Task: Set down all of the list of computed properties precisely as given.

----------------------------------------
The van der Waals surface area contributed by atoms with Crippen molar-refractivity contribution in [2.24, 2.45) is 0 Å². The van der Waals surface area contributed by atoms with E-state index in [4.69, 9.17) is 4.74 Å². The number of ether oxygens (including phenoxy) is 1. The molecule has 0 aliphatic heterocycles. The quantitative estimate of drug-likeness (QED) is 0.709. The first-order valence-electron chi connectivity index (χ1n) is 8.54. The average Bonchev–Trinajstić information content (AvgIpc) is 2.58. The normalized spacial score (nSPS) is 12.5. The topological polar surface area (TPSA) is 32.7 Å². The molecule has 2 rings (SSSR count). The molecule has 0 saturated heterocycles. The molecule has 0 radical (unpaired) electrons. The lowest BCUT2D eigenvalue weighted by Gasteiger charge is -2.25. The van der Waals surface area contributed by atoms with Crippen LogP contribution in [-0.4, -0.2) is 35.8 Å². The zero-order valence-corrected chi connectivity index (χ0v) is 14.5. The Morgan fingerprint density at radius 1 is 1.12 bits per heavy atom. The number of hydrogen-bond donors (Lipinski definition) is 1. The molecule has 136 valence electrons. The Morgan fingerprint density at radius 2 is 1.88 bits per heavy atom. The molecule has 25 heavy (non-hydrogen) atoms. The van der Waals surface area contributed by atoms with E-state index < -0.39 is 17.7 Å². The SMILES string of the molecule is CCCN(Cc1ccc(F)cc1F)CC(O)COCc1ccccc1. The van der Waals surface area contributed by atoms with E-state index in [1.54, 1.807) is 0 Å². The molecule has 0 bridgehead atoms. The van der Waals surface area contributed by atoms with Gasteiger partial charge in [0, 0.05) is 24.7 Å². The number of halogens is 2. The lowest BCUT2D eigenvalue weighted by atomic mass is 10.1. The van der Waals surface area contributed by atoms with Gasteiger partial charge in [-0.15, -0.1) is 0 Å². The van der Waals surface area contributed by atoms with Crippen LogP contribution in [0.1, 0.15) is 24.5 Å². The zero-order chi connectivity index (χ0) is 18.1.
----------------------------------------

The van der Waals surface area contributed by atoms with Crippen molar-refractivity contribution in [2.24, 2.45) is 0 Å². The van der Waals surface area contributed by atoms with E-state index in [4.69, 9.17) is 4.74 Å². The number of ether oxygens (including phenoxy) is 1. The molecule has 0 aliphatic heterocycles. The quantitative estimate of drug-likeness (QED) is 0.709. The first-order valence-electron chi connectivity index (χ1n) is 8.54. The average Bonchev–Trinajstić information content (AvgIpc) is 2.58. The normalized spacial score (nSPS) is 12.5. The topological polar surface area (TPSA) is 32.7 Å². The molecule has 2 rings (SSSR count). The molecule has 0 saturated heterocycles. The molecule has 0 radical (unpaired) electrons. The lowest BCUT2D eigenvalue weighted by Gasteiger charge is -2.25. The van der Waals surface area contributed by atoms with Crippen LogP contribution in [-0.4, -0.2) is 35.8 Å². The zero-order valence-corrected chi connectivity index (χ0v) is 14.5. The Morgan fingerprint density at radius 1 is 1.12 bits per heavy atom. The number of hydrogen-bond donors (Lipinski definition) is 1. The molecule has 136 valence electrons. The Morgan fingerprint density at radius 2 is 1.88 bits per heavy atom. The molecule has 25 heavy (non-hydrogen) atoms. The van der Waals surface area contributed by atoms with E-state index < -0.39 is 17.7 Å². The SMILES string of the molecule is CCCN(Cc1ccc(F)cc1F)CC(O)COCc1ccccc1. The van der Waals surface area contributed by atoms with E-state index in [1.54, 1.807) is 0 Å². The molecule has 0 bridgehead atoms. The van der Waals surface area contributed by atoms with Gasteiger partial charge in [0, 0.05) is 24.7 Å². The number of halogens is 2. The lowest BCUT2D eigenvalue weighted by atomic mass is 10.1. The van der Waals surface area contributed by atoms with Gasteiger partial charge in [-0.15, -0.1) is 0 Å². The van der Waals surface area contributed by atoms with Crippen LogP contribution in [0.1, 0.15) is 24.5 Å². The zero-order chi connectivity index (χ0) is 18.1.